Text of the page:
Read More

Smokejumper Jeffrey Pine

This Jeffrey pine tree is located at the site of the historic Siskiyou Smokejumper Base at the Illinois Valley Airport in Cave Junction.  The Siskiyou Smokejumper Base was one of four such bases in the US built in the early 1940’s.  The base was established following an incendiary bomb-drop by the Japanese in Brookings, Oregon in 1942.  Forest fires required significant manpower and equipment to control, and many thought the …

Read More

Star Trees of Willamette University

Star Trees

Sequoiadendron giganteum
Presented by the class of 1942 to Willamette University on its 100th anniversary, these five giant Sequoias include the tallest of its kind on any college or university campus in the country.
Founded by Jason Lee in 1842, Willamette University is recognized as the oldest university in the west. Since 1997, the campus annually decorates the five trees with Holiday lights from mid-December to January. The tree-lighting ceremony includes music …

Read More

State Fairgrounds Oak Grove

Quercus garryana
Dating back for six to ten thousand years before the arrival of Euro-American settlers, Kalapuya Indians lived in the Willamette Valley and relied upon on the valley’s oak groves as source of acorns and other food resources such as camas. The practice of following seasonal rounds to gather food and plant materials led the native people to recurrent camp grounds, one of which is believed to be the oak …

Read More

Student Planters’ Grove

Pseudotsuga menziesii
Between 1949 and 1973, an army of volunteers helped plant an estimated 72 million trees to reforest the Tillamook Burn — one of the largest forest replanting efforts in history. Here, in the area of Cedar Creek Flat, the new forest was planted entirely by school children from Tillamook, Forest Grove and Portland. Students arrived by the busload and were met by foresters who provided Douglas-fir seedlings, tools, and …

Read More

Trysting Tree

This large Gray Poplar (Populus canescens) located southeast of Benton Hall on the Oregon State University campus in Corvallis, was a popular gathering spot on campus shortly after the university (at the time the school was known as the Oregon Agricultural College) was founded.  The tree got its name around 1900.  The OSU Class of 1901 christened it as the “Trysting Tree”  after college President Thomas Gatch admonished two students …

Read More

Tub Springs Sugar Pines

 

Sugar Pine Trees

Sugar Pine Canopy

Largest Sugar Pine in Tub Springs Wayside

Tub Springs Wayside, 1932

The Tub Springs Sugar Pine is the first Sugar pine to be elected to the Oregon Heritage Tree list. The species was “Discovered” by David Douglas in early 1800’s (Douglas-fir namesake); but known by indigenous people for millennia before him.  The Sugar pine’s range is from Baja California in the south to Southern Washington Cascades in the …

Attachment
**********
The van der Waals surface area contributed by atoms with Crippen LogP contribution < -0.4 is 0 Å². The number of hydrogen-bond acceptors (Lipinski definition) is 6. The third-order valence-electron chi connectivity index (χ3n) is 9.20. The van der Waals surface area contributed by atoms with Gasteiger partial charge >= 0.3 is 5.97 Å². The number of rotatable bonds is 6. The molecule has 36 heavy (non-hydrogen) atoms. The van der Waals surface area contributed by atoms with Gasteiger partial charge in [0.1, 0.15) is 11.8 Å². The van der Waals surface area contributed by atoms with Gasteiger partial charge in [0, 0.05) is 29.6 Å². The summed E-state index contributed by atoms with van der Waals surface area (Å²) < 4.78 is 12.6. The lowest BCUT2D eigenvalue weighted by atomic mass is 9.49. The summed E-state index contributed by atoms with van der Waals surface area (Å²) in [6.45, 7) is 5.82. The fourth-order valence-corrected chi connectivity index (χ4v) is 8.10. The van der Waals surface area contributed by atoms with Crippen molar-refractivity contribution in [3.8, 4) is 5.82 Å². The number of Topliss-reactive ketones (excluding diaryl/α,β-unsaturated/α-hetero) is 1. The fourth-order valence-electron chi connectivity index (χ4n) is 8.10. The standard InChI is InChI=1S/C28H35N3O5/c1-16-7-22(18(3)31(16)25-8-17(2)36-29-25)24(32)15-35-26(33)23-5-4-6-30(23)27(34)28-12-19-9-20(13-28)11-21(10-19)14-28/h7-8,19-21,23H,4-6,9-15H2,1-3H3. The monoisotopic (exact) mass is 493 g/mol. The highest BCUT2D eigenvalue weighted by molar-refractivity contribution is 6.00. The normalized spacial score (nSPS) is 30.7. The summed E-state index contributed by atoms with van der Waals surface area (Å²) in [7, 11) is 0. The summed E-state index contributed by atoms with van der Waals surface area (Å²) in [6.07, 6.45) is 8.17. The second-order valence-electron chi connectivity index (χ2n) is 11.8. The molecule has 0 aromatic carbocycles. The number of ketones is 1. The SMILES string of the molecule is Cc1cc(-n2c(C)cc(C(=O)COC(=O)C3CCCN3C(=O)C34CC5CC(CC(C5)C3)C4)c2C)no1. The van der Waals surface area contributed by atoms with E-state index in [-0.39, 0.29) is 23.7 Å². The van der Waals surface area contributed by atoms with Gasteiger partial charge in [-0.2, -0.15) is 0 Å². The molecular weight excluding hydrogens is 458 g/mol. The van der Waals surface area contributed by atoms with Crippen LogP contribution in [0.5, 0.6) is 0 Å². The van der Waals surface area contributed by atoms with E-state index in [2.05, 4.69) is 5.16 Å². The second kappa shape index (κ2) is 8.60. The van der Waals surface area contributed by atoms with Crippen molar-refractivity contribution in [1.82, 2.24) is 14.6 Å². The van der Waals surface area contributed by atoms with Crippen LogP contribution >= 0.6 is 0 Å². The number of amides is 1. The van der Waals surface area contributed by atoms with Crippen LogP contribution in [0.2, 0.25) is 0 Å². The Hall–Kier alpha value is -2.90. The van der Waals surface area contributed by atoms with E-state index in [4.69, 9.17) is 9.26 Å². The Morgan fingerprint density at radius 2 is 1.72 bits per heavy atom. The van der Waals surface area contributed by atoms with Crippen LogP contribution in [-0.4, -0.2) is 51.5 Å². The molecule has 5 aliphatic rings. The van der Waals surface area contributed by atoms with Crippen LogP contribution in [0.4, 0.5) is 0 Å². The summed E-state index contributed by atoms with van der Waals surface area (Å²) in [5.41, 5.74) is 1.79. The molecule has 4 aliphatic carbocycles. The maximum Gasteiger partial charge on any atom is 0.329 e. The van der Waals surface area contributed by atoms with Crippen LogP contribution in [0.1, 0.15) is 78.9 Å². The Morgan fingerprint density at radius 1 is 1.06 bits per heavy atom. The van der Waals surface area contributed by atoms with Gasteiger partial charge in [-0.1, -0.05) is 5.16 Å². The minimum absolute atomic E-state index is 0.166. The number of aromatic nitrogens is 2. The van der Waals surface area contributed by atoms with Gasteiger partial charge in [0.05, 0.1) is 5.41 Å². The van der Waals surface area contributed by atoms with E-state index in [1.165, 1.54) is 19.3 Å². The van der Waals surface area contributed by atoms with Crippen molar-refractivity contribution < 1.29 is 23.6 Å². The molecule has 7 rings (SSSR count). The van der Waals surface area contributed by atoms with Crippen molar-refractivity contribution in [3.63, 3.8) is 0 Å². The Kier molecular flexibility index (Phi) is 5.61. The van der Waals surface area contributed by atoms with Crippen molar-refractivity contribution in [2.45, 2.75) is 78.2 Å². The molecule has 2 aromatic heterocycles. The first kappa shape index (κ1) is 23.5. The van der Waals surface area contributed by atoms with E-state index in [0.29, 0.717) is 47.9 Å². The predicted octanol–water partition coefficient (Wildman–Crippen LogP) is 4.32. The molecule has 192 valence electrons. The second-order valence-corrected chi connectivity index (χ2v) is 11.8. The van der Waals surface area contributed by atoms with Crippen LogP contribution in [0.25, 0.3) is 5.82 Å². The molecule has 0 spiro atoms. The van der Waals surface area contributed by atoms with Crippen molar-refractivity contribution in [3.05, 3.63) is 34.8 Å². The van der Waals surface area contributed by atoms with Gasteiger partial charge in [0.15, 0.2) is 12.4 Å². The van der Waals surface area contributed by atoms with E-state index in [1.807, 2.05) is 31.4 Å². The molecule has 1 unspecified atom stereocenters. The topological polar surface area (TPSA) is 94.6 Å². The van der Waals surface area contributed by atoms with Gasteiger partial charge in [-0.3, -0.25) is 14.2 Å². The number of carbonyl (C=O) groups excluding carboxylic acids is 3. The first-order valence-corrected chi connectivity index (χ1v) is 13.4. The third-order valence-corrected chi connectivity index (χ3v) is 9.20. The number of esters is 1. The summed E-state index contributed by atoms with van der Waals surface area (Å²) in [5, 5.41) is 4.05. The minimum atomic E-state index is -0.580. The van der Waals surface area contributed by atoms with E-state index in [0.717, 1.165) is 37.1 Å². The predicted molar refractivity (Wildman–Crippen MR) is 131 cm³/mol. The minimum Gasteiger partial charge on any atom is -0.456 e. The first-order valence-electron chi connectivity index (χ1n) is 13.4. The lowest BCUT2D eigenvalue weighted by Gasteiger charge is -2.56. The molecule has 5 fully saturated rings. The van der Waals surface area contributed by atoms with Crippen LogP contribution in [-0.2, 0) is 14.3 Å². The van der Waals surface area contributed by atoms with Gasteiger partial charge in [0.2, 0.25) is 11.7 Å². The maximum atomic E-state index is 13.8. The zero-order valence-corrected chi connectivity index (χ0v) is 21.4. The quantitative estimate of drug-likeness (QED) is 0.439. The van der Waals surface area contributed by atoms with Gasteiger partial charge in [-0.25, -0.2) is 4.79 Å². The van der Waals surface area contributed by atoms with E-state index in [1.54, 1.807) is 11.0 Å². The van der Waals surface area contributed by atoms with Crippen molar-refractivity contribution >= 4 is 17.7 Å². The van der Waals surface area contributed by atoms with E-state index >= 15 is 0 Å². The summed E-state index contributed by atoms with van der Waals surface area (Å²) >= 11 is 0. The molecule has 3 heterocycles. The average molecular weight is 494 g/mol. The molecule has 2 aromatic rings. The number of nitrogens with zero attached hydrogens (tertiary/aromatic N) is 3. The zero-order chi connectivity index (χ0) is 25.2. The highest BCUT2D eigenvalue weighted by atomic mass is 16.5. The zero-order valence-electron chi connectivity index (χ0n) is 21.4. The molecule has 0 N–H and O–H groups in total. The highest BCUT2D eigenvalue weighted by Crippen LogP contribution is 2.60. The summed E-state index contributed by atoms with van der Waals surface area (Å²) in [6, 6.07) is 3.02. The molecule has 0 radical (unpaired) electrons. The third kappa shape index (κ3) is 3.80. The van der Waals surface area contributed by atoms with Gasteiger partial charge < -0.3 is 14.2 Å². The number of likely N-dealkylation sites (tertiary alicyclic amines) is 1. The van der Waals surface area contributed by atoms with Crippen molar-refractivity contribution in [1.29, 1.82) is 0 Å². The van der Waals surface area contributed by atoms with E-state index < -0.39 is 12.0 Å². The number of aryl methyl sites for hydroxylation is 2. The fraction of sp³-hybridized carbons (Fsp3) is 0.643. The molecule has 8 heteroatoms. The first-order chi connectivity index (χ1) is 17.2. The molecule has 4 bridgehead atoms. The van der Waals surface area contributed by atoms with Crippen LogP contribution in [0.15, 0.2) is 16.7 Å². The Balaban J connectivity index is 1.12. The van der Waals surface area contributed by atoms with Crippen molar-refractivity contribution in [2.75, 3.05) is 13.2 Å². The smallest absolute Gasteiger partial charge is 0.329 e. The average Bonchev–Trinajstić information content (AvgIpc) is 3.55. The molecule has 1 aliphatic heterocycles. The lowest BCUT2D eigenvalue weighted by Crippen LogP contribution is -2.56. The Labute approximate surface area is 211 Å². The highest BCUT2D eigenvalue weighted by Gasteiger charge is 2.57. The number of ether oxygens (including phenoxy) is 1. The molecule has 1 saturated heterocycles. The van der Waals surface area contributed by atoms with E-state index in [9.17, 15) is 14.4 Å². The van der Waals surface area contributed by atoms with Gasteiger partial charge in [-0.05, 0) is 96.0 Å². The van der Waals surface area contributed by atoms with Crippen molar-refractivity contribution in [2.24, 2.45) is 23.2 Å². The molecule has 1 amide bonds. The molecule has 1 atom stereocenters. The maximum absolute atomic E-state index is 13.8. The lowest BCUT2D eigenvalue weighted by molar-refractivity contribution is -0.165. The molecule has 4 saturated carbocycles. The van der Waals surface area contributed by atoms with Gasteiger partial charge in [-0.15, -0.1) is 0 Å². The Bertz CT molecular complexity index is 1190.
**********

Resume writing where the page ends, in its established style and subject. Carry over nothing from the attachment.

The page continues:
Read More

Valley of the Giants

The Valley of the Giants is a 51 acre parcel of land containing a stand of old-growth Douglas-fir and hemlock trees many of which are more than 20 feet in circumference and nearly 200 feet tall. Some of the largest trees are between 400 and 450 years old. The largest, blown down in a windstorm in 1981, was more than 35 feet in circumference and over 600 years old.
Because of …

Read More

Victory Way Norway Maple

Acer platanoides
One of the original 250 Norway maple trees planted by volunteers along Spruce Street and “S” Avenue in 1923 to commemorate the end of the First World War and to appreciate the returning veterans. The beautiful tree-lined parkway, known as Victory Way, stretches from downtown to Riverside Park. The planting culminated in a large ceremony including singing, a luncheon, and speeches.
Although less than 25 of the original maples survive …

Read More

Waldo Park Tree

Sequoiadendron giganteum
Judge William Waldo, the son of an 1842 pioneer, planted this sequoia in 1872. Waldo made efforts during his lifetime to preserve the tree and over time others have saved it from the encroaching street system. In 1936 the Salem City Council declared the site, a twelve by twenty foot plot of land, a city park.

Tree Facts

Approx. height: 85′
Planted in: 1872
Circumference: 22′
Dedicated on: April 8, 1998

Visit this tree

It is …

Read More

Waldo Tree at Island Lake

Tsuga mertensiana
On September 13, 1888, after traveling two months along the spine of the Cascade Range, Judge John B. Waldo, Oregon’s foremost nineteenth-century conservationist, and his companions rested at Island Lake and carved their names into the mountain hemlock near the southeast shore of the lake. This trip provided first-hand information for Waldo to use in his lobbying efforts to support legislation designating the 4.5 million-acre Cascade Forest Reserve in …

Read More

Wheeler Elm

Ulmus
This tree has long been identified with Henry H. Wheeler for whom Wheeler County is named. From 1864 through 1868, Wheeler drove the first stagecoach service past this site on The Dalles – Canyon City Wagon Road. In 1866, Wheeler was ambushed near here and severely wounded. A monument dedicated to Wheeler stood by this tree for over sixty years until it was moved with the realignment of Highway 26.

Tree …

Read More

Willamette Mission Cottonwood

Populus trichocarpa
This giant black cottonwood stands near the site of the Willamette Mission established by Reverend Jason Lee in 1834. At that time, the Mission and tree were located on the banks of the Willamette River. The great flood of 1861 changed the river course to its present channel, leaving what is now Mission Lake. The Willamette Mission Cottonwood is the largest of its kind in Oregon and the nation.

Tree …

Read More

Witness Tree

Witness Tree

Oregon Heritage Tree Committee Members at the Witness Tree (photo taken by Paul Reis)

Dennis Devine, owner of the Witness Tree Vineyard (photo taken by Paul Reis)

Quercus garryanna
This Oregon White Oak reflects the early practice of using landmarks as survey markers for property boundaries. With time, these original markers have disappeared. The Witness Tree served as a survey marker for the southeast corner of the Claiborne C. Walker donation Land …

Read More